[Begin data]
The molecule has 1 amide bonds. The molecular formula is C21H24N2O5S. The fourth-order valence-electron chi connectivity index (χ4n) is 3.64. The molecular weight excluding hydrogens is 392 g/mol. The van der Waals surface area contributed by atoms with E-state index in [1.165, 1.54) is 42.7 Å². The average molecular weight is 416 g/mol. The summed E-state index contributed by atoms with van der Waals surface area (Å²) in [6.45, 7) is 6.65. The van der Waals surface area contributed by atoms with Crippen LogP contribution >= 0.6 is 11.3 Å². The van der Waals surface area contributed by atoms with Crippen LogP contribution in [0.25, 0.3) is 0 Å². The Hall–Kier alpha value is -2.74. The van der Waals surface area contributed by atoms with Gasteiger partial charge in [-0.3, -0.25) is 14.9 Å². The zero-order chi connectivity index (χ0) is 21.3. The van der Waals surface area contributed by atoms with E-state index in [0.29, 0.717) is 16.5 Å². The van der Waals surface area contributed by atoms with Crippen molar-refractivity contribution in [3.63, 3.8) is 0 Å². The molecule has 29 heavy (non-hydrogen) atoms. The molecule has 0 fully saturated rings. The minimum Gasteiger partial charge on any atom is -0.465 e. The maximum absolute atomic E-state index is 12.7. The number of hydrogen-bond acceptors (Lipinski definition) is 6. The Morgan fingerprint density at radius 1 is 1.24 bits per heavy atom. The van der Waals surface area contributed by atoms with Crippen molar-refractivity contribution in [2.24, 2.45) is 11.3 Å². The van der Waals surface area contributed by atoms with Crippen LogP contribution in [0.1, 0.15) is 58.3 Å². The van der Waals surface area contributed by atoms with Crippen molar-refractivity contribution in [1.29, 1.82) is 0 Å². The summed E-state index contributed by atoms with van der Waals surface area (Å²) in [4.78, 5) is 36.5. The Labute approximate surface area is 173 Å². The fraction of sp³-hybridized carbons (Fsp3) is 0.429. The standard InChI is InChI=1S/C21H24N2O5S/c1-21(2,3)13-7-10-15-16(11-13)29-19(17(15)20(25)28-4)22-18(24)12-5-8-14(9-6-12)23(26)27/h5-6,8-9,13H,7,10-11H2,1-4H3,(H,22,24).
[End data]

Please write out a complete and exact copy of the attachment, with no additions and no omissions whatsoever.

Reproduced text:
The molecule has 1 amide bonds. The molecular formula is C21H24N2O5S. The fourth-order valence-electron chi connectivity index (χ4n) is 3.64. The molecular weight excluding hydrogens is 392 g/mol. The van der Waals surface area contributed by atoms with E-state index in [1.165, 1.54) is 42.7 Å². The average molecular weight is 416 g/mol. The summed E-state index contributed by atoms with van der Waals surface area (Å²) in [6.45, 7) is 6.65. The van der Waals surface area contributed by atoms with Crippen LogP contribution >= 0.6 is 11.3 Å². The van der Waals surface area contributed by atoms with Crippen LogP contribution in [0.25, 0.3) is 0 Å². The Hall–Kier alpha value is -2.74. The van der Waals surface area contributed by atoms with Gasteiger partial charge in [-0.3, -0.25) is 14.9 Å². The zero-order chi connectivity index (χ0) is 21.3. The van der Waals surface area contributed by atoms with E-state index in [0.29, 0.717) is 16.5 Å². The van der Waals surface area contributed by atoms with Crippen molar-refractivity contribution in [3.63, 3.8) is 0 Å². The molecule has 29 heavy (non-hydrogen) atoms. The molecule has 0 fully saturated rings. The minimum Gasteiger partial charge on any atom is -0.465 e. The maximum absolute atomic E-state index is 12.7. The number of hydrogen-bond acceptors (Lipinski definition) is 6. The Morgan fingerprint density at radius 1 is 1.24 bits per heavy atom. The van der Waals surface area contributed by atoms with Crippen molar-refractivity contribution in [2.24, 2.45) is 11.3 Å². The van der Waals surface area contributed by atoms with Crippen LogP contribution in [0.1, 0.15) is 58.3 Å². The van der Waals surface area contributed by atoms with Crippen molar-refractivity contribution in [1.29, 1.82) is 0 Å². The summed E-state index contributed by atoms with van der Waals surface area (Å²) in [4.78, 5) is 36.5. The Labute approximate surface area is 173 Å². The fraction of sp³-hybridized carbons (Fsp3) is 0.429. The standard InChI is InChI=1S/C21H24N2O5S/c1-21(2,3)13-7-10-15-16(11-13)29-19(17(15)20(25)28-4)22-18(24)12-5-8-14(9-6-12)23(26)27/h5-6,8-9,13H,7,10-11H2,1-4H3,(H,22,24).